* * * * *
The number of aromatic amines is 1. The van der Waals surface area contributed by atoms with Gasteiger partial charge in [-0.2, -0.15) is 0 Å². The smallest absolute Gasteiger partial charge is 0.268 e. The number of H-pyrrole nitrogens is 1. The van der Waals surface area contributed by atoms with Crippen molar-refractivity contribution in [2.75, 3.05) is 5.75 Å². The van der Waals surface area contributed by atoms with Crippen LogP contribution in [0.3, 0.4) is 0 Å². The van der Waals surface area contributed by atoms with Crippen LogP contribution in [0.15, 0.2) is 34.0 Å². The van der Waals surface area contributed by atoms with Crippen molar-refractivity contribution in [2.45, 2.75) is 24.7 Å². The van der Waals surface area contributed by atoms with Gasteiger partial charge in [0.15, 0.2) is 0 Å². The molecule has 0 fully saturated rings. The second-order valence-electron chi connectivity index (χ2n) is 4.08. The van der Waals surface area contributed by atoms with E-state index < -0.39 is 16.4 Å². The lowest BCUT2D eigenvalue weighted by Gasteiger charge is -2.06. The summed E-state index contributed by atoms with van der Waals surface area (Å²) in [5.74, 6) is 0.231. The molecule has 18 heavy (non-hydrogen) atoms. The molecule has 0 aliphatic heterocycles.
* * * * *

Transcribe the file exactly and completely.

The number of aromatic amines is 1. The van der Waals surface area contributed by atoms with Gasteiger partial charge in [-0.2, -0.15) is 0 Å². The smallest absolute Gasteiger partial charge is 0.268 e. The number of H-pyrrole nitrogens is 1. The van der Waals surface area contributed by atoms with Crippen molar-refractivity contribution in [2.75, 3.05) is 5.75 Å². The van der Waals surface area contributed by atoms with Crippen LogP contribution in [0.3, 0.4) is 0 Å². The van der Waals surface area contributed by atoms with Crippen LogP contribution in [0.15, 0.2) is 34.0 Å². The van der Waals surface area contributed by atoms with Crippen molar-refractivity contribution in [2.45, 2.75) is 24.7 Å². The van der Waals surface area contributed by atoms with Gasteiger partial charge in [0.15, 0.2) is 0 Å². The molecule has 0 fully saturated rings. The second-order valence-electron chi connectivity index (χ2n) is 4.08. The van der Waals surface area contributed by atoms with E-state index < -0.39 is 16.4 Å². The lowest BCUT2D eigenvalue weighted by Gasteiger charge is -2.06. The summed E-state index contributed by atoms with van der Waals surface area (Å²) in [5.74, 6) is 0.231. The molecule has 18 heavy (non-hydrogen) atoms. The molecule has 0 aliphatic heterocycles.